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by Platinum Member on Jul. 26, 2013 at 9:08 AM

Yes they can have some basic social skills. My son went straight to the doctor and sat right next to him when he was getting tested. Even when the school tested him he was sociable. But to a person trained in administering the test this is not an automatic no for autism. There are also ways the child is using the social skills they may have. My son would sit with the doctor or pyschiatrist but he wouldn't interact with them. He would smile but at objects such as balloons or bubbles but not at the doctor. 

Your son's pediatrician is not qualified to dx autism so I wouldn't take too much of what he said to heart. I am not saying that he is not a good doctor but he is not trained to administer the test. 

by on Jul. 26, 2013 at 10:49 AM

My son is considered high functioning, and he does have some basic social skills.  He uses them the most with us or people he is very comfortable with.  He also loves giving and getting hugs and kisses, and initially his desire for physical contact and his ability to use some social skills delayed a diagnosis of PDD-NOS.  

So yes, it is possible.

by Gold Member on Jul. 26, 2013 at 12:47 PM

Everyone is different in their symptoms.  My son in the beginning when diagnosed at age three would not talk to children his age only adults or older children and teenagers.  Now he is 5 and talks to anyone.  

I suggest you have your child diagnosed by a child psychologist that has experience with children with Autism.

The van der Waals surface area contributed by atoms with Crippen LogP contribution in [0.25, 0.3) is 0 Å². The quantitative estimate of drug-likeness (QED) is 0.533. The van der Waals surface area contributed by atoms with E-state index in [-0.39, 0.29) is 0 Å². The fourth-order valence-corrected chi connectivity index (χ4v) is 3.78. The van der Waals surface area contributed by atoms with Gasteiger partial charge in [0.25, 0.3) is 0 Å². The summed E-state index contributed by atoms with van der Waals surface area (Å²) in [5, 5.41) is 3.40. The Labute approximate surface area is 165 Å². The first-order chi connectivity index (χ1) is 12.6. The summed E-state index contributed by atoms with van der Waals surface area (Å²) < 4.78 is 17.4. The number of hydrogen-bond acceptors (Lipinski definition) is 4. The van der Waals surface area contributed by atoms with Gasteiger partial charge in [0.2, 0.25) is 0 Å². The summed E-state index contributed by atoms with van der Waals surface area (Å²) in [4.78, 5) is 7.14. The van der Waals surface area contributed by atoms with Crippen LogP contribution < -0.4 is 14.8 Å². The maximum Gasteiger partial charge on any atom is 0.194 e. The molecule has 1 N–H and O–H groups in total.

by Darby on Jul. 26, 2013 at 4:10 PM

These ladies have some great advice...all ASD kids are different!  Hugs and good luck...keep us posted!

by Hadley on Jul. 26, 2013 at 10:02 PM

My son is 3 and he has a few social skills, but not as many as I thought. Once I really started watching him with his friends I realized that he has very quick interactions and then retreats. He likes kids and wants to play around them, but isn't comfortable playing with them. I couldn't believe that people were questioning him being interactive with my husband and I because we are all very connected. I still think that just sitting next to your child is being interactive even if you are not playing or talking to them. We interact in a different way and I think it is beautiful, it's just not the same as a neurotypical child so It's a "sign". 

by on Jul. 26, 2013 at 10:11 PM

Yep! aspie's totally do

by Member on Jul. 26, 2013 at 10:17 PM

My DS has Asperger's.  He has some social skills.  He would play along beside other children, but not much interaction.  He will only play what he wants and if the other kids don't want to play what he wants to then he will play alone... no compromise.  His deficits become more obvious as he gets older.  He will be in 3rd grade this year.  He will make eye contact, but not for long.  He doesn't want to talk about anything other than his obsession.  He can't have two way conversations because he just isn't interested in what other people have to say.  He would be a hermit if I allowed him.  He never wants to go anywhere.  He just wants to stay at home.  At this point, he doesn't care if he has any friends. 

I wanted to get my son evaluated when he was four years old, but the pediatrician didn't feel it was necessary. My DH also didn't think he had any issues.  I was told I was being paranoid.  He wasn't diagnosed until he was seven years old, after his teacher wrote a letter of what she saw to the pediatrician.  If you think your DS needs to be evaluated then do it.  I very much regret not getting my DS evaluated when he was four.